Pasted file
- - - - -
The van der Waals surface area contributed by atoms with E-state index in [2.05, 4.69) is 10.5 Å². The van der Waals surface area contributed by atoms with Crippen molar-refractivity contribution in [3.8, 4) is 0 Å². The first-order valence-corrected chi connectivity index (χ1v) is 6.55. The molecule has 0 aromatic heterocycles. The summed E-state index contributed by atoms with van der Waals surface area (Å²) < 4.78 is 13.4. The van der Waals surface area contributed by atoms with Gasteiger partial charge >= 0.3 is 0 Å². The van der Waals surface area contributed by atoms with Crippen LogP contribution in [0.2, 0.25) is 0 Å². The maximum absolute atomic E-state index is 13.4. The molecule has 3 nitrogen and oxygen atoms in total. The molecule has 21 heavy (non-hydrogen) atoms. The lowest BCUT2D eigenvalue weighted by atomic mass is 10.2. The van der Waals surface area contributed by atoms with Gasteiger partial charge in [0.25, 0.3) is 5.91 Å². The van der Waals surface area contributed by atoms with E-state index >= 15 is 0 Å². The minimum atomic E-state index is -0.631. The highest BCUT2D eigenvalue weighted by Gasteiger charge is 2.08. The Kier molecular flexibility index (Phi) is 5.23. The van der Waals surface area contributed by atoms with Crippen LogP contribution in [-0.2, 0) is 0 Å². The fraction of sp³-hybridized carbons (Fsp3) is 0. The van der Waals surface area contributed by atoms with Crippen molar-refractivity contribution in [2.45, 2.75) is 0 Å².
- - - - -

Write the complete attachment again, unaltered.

The van der Waals surface area contributed by atoms with E-state index in [2.05, 4.69) is 10.5 Å². The van der Waals surface area contributed by atoms with Crippen molar-refractivity contribution in [3.8, 4) is 0 Å². The first-order valence-corrected chi connectivity index (χ1v) is 6.55. The molecule has 0 aromatic heterocycles. The summed E-state index contributed by atoms with van der Waals surface area (Å²) < 4.78 is 13.4. The van der Waals surface area contributed by atoms with Gasteiger partial charge >= 0.3 is 0 Å². The van der Waals surface area contributed by atoms with Crippen LogP contribution in [0.2, 0.25) is 0 Å². The maximum absolute atomic E-state index is 13.4. The molecule has 3 nitrogen and oxygen atoms in total. The molecule has 21 heavy (non-hydrogen) atoms. The lowest BCUT2D eigenvalue weighted by atomic mass is 10.2. The van der Waals surface area contributed by atoms with Gasteiger partial charge in [0.25, 0.3) is 5.91 Å². The van der Waals surface area contributed by atoms with E-state index >= 15 is 0 Å². The minimum atomic E-state index is -0.631. The highest BCUT2D eigenvalue weighted by Gasteiger charge is 2.08. The Kier molecular flexibility index (Phi) is 5.23. The van der Waals surface area contributed by atoms with Crippen LogP contribution in [-0.2, 0) is 0 Å². The fraction of sp³-hybridized carbons (Fsp3) is 0. The van der Waals surface area contributed by atoms with Crippen molar-refractivity contribution in [2.45, 2.75) is 0 Å².